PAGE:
Category Archives: Digital Security

Are these Edward Snowden’s ARSTechnica posts?

Are these Edward Snowden’s ARSTechnica posts?

Reuters reporter John Shiffman reports that NSA leaker Edward Snowden went by an online alias “TheTrueHOOHA” at one time. I uncovered some interesting threads on ARS Technica message board where that handle posted the following:

It really concerns me how little this sort of corporate behavior bothers those outside of technology circles. Society really seems to have developed an unquestioning obedience towards spooky types.

I wonder, how well would envelopes that became transparent under magical federal candlelight have sold in 1750? 1800? 1850? 1900? 1950? Did we get to where we are today via a slippery slope that was entirely within our control to stop, or was it an relatively instantaneous sea change that sneaked in undetected because of pervasive government secrecy?

 

My list, in order (just like in the poll!) would be:

Japan

Thailand

Korea

China

Australia

China, Korea, and australia might be swapped, though. They’re sort of nebulous.

On page 3 of that same thread, he posts:

WINNAR!

Although I’m not a diplomat, I work for the Department of State. I actually signed up because of the opportunity for foreign travel, so I’m not bent out of shape at all. All of the inflexible terms in the OP were to establish some sort of ground rules for the hypothetical so it didn’t veer off into insanity.

That said, I’m surprised by the showing Australia made in the poll. I have to wonder if it’s really the paradise Arsians seem to think it is, but being that this is a nerds’ forum, I’m suprised ANYTHING beat out Japan. I also don’t see the allure of “Scandinavian” countries, but that’s simply because I don’t want to live in a country where warmth and comfort are only spoken of in bedtime stories.

China is definitely a good option career-wise, and I’ve already got a basic understanding of Mandarin and the culture, but it just doesn’t seem like as much “fun” as some of the other places. Who knows where the “needs of the service” will actually end up placing me, though.

Azerbaijan, anyone?

Fear, loathing and apathy of digital security

Is Facebook just an elaborate direct marketer’s masterwork? Should I think twice before using my existing Twitter account to log into various services all around the web? Should I be worried abouthanding my credit card over to Sony? These and other perfectly valid and  simultaneously conspiracy theoretical ideas tend to float in and around my head from time to time. The big scare du-jour, is if Apple’s iPhone and Google’s mobile OS, Android, are tracking and archiving our every movement.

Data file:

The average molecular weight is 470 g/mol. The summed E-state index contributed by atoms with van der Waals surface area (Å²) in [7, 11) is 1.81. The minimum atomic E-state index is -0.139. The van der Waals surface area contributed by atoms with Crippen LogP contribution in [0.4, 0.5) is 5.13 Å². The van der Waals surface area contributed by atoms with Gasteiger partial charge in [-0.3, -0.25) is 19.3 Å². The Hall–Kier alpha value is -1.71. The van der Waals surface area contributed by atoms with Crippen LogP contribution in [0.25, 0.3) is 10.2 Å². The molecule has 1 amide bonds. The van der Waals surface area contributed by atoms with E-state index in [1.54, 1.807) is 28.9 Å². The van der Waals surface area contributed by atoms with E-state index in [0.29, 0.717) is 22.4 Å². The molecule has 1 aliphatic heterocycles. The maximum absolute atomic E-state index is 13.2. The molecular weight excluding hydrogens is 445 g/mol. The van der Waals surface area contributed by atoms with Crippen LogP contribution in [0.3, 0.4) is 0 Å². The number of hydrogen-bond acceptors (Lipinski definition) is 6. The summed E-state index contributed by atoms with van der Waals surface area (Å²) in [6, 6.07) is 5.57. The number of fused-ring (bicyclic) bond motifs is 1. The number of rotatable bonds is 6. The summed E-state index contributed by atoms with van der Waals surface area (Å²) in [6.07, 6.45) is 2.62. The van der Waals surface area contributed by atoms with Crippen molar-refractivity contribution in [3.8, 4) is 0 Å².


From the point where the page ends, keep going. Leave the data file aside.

A journalistic tennis match on this topic took place over the course of the last few days. First, this is old news. Apple responded to congress regarding this almost a year ago. Digital forensics specialists have known you could track locations on iOS devices for some time, and have used the data to assist law enforcement. Alex Levinson, an RIT student, even published a research paper and subsequent book last December detailing data acquisition techniques for iOS products, like the iPhone and iPad. He says that Apple is not collecting the data.

The Wall Street Journal added Google to the mix, citing that Apple is not alone in the practice of collecting user information. Julia Angwin at the Journal claims that not only are Apple and Google collecting the data and storing it locally on the phone, but they actually regularly transmit their locations back to Apple and Google. The endgame? Angwin believes they’re racing to build a massive database of location information in order to tap the $2.9 billion market for location-based services. Today, Apple seemed to indicate that was part of their plan, as they revealed they’re building a crowd-sourced traffic service.

Apple outright denies they’re collecting user locations.

“Apple is not tracking the location of your iPhone,” the company said in a statement on Wednesday. “Apple has never done so and has no plans to ever do so.”

In response to the outcry, Apple will release an update to store less information about location and discontinue backing it up entirely. Apple claims that the information they were receiving was anonymous and only stored the wifi hotspots and cell towers around the phone, which could be up to 100 miles away.

I’m as digitally paranoid as the next guy, but this seems like an odd case and strange timing. Why did something that was discovered months ago only recently receive greater attention? Will we see the same thing happen with the earlier reports about apps collecting and sharing demographic information?

Much like Facebook boycotts, we seem to get up in arms about our data being compromised, captured, leveraged, bought and sold, only to lose interest and go on about our lives. Most of us don’t really have the time to care or feel the convenience and novelty of these devices and websites outweigh the potential of being taken advantage of. That’s exactly what many companies in the business of buying and selling data and demographics are banking on.